(CNN) — Opposition leaders in Honduras condemned a mandatory curfew Saturday as a government attempt to seize power after the country’s highly contested presidential election.
The government imposed the nightly curfew in an effort to quell unrest following the election, which remains unresolved almost a week later.
The 10-day curfew is in effect from 6 p.m. to 6 a.m. each day. Cargo transport workers, emergency health workers, government workers and people involved with the election and electoral parties are exempt from the curfew, which was announced Friday night.
“The executive decree orders the arrest of any person found outside the circulation hours established by the authorities or who is suspected of causing damage to persons or property,” Jorge Ramón Hernández, coordinating minister of the government, said on national TV.
He ordered all state and local authorities to be at the disposal of the National Police and armed forces.
Army and National Police have also been ordered to clear demonstrators or people committing illegal activities from public areas, highways, bridges and private or public buildings.
The Honduran government lifted the curfew in the Caribbean area of Islas de la Bahía, the city of Trujillo and at the city and ancient Mayan ruins of Copán, which is considered one of the most visited attractions in the country.
Why are Hondurans protesting?
Protests erupted in the Central American country Thursday after widespread allegations of voter fraud in the presidential election that took place November 26.
Opposition candidate Salvador Nasralla, a prominent TV star, and one of two front-runners in the election, accuses incumbent President Juan Orlando Hernandez of manipulating the election results.
Almost a week after the election, the country still has no officially declared winner, with both sides claiming victory.
With close to 95% of the ballots counted, the gap between the two candidates is less than 2% of the votes, with Hernandez leading the polls.
Nasralla backers took to the streets throughout the country, most prominently in Tegucigalpa. Protesters have blocked roads, burned tires, and the National Police reported widespread looting. Protesters have also clashed with security forces, and several people have been injured.
In a statement Friday, the National Police said they detained about 50 people throughout the country who were caught looting.
While the government has said the curfew is in place to maintain law and order in the country, some say it’s a power grab.
In a tweet, Nasralla condemned the curfew and said declaring the “curfew 12 hours a day while processing electoral ballots is the equivalent of a coup d’état in Honduras.”
“I condemn the repression and death that the Honduran people are suffering due to the coup by the president,” Nasralla said.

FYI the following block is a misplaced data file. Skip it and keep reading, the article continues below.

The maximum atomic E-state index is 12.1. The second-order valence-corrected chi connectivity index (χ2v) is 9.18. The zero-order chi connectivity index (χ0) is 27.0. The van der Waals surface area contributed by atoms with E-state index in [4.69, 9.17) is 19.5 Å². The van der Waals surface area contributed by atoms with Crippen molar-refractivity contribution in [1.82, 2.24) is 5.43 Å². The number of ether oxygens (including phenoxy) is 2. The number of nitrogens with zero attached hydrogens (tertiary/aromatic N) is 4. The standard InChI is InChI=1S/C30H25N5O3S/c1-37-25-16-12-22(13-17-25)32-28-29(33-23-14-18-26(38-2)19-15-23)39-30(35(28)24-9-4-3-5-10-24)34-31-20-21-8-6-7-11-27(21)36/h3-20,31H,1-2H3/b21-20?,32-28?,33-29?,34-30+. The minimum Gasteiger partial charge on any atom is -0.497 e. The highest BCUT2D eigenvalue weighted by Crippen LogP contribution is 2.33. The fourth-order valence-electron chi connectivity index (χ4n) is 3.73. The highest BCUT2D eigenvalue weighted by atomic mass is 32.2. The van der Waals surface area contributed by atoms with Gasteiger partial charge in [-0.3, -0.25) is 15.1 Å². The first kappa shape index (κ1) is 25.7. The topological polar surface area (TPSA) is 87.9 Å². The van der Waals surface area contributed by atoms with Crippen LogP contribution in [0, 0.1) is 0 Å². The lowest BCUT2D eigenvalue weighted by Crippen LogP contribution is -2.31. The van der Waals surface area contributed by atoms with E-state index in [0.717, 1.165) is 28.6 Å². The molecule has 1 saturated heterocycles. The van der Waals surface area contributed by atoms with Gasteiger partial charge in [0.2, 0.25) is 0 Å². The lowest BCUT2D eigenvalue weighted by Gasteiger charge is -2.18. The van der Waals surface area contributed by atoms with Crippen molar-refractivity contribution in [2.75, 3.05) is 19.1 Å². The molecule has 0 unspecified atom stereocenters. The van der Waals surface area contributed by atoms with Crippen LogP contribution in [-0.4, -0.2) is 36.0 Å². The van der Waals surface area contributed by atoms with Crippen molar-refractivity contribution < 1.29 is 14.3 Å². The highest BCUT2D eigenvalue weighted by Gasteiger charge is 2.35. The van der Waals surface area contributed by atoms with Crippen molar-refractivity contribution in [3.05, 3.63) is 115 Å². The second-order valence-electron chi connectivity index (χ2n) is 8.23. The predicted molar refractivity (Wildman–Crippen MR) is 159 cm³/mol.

Heide B. Fulton, Chargé d’Affaires of the US Embassy in Honduras, said in a tweet that “election authorities need to carry vote count to completion freely and transparently, without interference.” She also wished that “all parties remain calm while that process unfolds.”
“There is a process in place to clarify ALL outstanding questions about the contested ballots. The political parties have a positive role to play,” she said on Twitter.
Again, it is vital that every acta is counted, without interference, and that all parties remain calm while that process unfolds.
— U.S. Embassy Honduras (@USAmbHonduras) December 1, 2017
The Honduran Electoral Commission has not yet announced a winner and is scrutinizing ballots that show irregularities.
The special count of those ballots is supposed to be watched by members of both parties.
That process was due to continue Saturday morning, but the head of the electoral commission, David Matamoros, said the opposition party failed to show.
Instead, the opposition party has called for peaceful street protests on Sunday, saying that the electoral commission has failed to meet their requests.
In a statement, Nasralla’s party had asked the electoral commission for access to ballot boxes, voter databases and voter breakdowns, and it demanded a recount in three areas of the country where turnout was uncharacteristically high.
“Throughout the country the voter participation was 50-55%,” the statement said. It added that the areas of Lempira, la Paz and Intibuca saw a voter turnout of more than 70%.
Voting data available on the electoral commission website shows that in all three areas, Hernandez has a significant lead over Nasralla.
It is unclear when the electoral commission will be ready to declare a winner and many outside observers, such as the Organization of American States and the United Nations, have called on both candidates to wait for the final results before declaring victory.
For his part, Hernandez has called for his supporters to act peacefully and display calm. He has also said he will accept the election results, regardless of the outcome.